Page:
Aaron posted the link to this paper via Facebook:
Selection in Europeans on Fatty Acid Desaturases Associated with Dietary Changes
As the authors comment in the discussion:
"Agricultural diets would have led to a higher consumption of grains and other plant-derived foods, relative to huntergatherer populations. Alleles that increase the rate of conversion of SC-PUFAs to LC-PUFAs would therefore have been favored".
Or to rephrase it slightly, from the legend of Fig 6:
"The adoption of an agricultural diet would have increased LA and decreased ARA and EPA consumption, potentially causing a deficiency in LC-PUFAs".
This is something I have thought about, in more general terms, for some time.
At the time of the switch from hunting animals for their fat to growing grains for their starch the paper suggests that there was a population-wide potential deficiency of the longer chain PUFA, arachidonic acid, EPA and DHA.
This applied a selection pressure to the population. Within the population there was a random distribution of the ability to elongate and desaturate linoleic and alpha linolenic acids to their longer chain derivatives.
People who had this ability in generous amounts did well. Those without, didn't.
What happened to those people who were "without" the lucky gene snps to survive well without animal derived lipids? They didn't "develop" the genes, no individual suddenly develops a better gene. Their intrinsic inability means they didn't reproduce as successfully.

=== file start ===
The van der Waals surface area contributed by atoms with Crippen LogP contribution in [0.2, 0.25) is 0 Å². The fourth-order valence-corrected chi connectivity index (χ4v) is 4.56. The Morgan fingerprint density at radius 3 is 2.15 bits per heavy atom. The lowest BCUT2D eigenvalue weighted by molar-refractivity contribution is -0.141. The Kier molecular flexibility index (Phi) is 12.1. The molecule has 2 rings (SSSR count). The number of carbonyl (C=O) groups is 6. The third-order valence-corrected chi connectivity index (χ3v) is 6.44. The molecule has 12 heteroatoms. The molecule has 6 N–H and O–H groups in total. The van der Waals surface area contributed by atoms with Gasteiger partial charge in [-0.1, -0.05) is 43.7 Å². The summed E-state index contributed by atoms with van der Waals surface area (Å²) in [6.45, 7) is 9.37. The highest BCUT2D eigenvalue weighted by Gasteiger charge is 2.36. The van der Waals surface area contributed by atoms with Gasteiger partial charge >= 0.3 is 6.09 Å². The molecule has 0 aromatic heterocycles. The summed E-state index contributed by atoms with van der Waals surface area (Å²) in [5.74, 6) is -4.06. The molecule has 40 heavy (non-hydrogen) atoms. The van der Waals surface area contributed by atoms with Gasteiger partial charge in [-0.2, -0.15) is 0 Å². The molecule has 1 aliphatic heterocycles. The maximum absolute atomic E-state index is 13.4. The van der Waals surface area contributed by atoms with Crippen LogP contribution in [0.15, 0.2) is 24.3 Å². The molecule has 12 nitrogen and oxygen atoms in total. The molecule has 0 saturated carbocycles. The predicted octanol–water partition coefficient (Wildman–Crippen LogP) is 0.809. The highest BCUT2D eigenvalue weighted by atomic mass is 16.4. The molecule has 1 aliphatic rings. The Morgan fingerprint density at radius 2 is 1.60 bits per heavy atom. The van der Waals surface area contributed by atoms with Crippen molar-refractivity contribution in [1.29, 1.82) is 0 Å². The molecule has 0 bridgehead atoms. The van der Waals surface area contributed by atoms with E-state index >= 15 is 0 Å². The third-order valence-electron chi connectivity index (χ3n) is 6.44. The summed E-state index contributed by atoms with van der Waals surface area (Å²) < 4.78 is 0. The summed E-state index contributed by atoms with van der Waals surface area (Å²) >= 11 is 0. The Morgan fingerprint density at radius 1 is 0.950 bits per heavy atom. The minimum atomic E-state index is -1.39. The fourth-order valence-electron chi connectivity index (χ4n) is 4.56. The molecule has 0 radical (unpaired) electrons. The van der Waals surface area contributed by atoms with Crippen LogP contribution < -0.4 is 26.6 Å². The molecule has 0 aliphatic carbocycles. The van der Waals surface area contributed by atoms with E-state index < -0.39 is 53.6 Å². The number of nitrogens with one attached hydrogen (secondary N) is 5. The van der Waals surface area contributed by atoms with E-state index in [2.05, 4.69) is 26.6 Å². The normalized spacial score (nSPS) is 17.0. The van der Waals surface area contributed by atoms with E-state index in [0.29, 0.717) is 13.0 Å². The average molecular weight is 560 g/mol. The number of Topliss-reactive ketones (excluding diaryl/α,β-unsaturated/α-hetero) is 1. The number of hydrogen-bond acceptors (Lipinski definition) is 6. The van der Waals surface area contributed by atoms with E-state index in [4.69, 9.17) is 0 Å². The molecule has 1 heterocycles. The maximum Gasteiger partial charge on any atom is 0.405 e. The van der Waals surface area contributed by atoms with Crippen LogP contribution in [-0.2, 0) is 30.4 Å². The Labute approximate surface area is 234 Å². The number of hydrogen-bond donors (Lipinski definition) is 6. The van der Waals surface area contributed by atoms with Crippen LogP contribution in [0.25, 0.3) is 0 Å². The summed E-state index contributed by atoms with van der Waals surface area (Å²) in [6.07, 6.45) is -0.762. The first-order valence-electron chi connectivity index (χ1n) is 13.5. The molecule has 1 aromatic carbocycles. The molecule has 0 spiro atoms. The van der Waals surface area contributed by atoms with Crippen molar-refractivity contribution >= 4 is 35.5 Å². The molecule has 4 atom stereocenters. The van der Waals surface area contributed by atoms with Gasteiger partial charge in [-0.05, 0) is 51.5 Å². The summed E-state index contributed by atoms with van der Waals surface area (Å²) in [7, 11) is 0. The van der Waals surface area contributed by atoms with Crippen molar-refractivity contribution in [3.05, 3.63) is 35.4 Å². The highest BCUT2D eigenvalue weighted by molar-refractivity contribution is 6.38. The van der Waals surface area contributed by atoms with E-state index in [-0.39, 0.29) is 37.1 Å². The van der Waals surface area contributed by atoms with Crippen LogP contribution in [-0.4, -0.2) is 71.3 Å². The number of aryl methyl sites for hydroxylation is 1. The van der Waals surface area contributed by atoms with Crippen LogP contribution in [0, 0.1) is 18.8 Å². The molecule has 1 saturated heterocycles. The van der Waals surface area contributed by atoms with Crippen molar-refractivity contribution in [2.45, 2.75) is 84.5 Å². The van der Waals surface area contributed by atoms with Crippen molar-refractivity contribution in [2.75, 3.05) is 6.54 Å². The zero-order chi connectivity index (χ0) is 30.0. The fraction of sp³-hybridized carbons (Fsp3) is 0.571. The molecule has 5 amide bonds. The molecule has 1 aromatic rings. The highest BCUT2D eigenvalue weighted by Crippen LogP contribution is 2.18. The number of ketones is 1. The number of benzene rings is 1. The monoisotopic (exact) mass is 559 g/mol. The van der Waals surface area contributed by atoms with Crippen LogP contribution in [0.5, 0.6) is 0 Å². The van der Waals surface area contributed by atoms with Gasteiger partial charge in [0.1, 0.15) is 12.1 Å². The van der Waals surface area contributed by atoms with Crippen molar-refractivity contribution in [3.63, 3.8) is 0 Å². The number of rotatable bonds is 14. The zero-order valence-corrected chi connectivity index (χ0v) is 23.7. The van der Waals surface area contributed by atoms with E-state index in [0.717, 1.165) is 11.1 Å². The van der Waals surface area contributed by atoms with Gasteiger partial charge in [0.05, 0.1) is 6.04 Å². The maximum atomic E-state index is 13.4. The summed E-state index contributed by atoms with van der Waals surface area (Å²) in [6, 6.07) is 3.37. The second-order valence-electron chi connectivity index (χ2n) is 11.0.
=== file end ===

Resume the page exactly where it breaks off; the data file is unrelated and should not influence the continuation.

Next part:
Their genes are currently under represented in the gene pool today.
It has always struck me that the process of getting poorly adapted genes out of the gene pool is what we describe as pathology, illness. Trying to patch it up is what we call medicine. Individuals don't adapt. They either do well or badly. The population "adapts" through the illnesses of those whose genes are not appropriate to the new environment.
The adaptation of our species to the novel situation of agriculture is far from complete. On-going adaptation of a species to a new environment is via the suffering of the individuals with genes more appropriate to the previous long term stable environment. The default for a person with on-going pathology might be to step back 10,000 years rather than continuing to assist evolution of the species via personal pathology. A lot of pathology will be needed.
Miki Ben-Dor has a nice post along these lines this on his blog.
Of course the adaptation to sucrose and bulk seed oils has only just begun. LOTS of pathology needed to adapt the species to those two! Juvenile onset type 2 diabetes is what we call the process.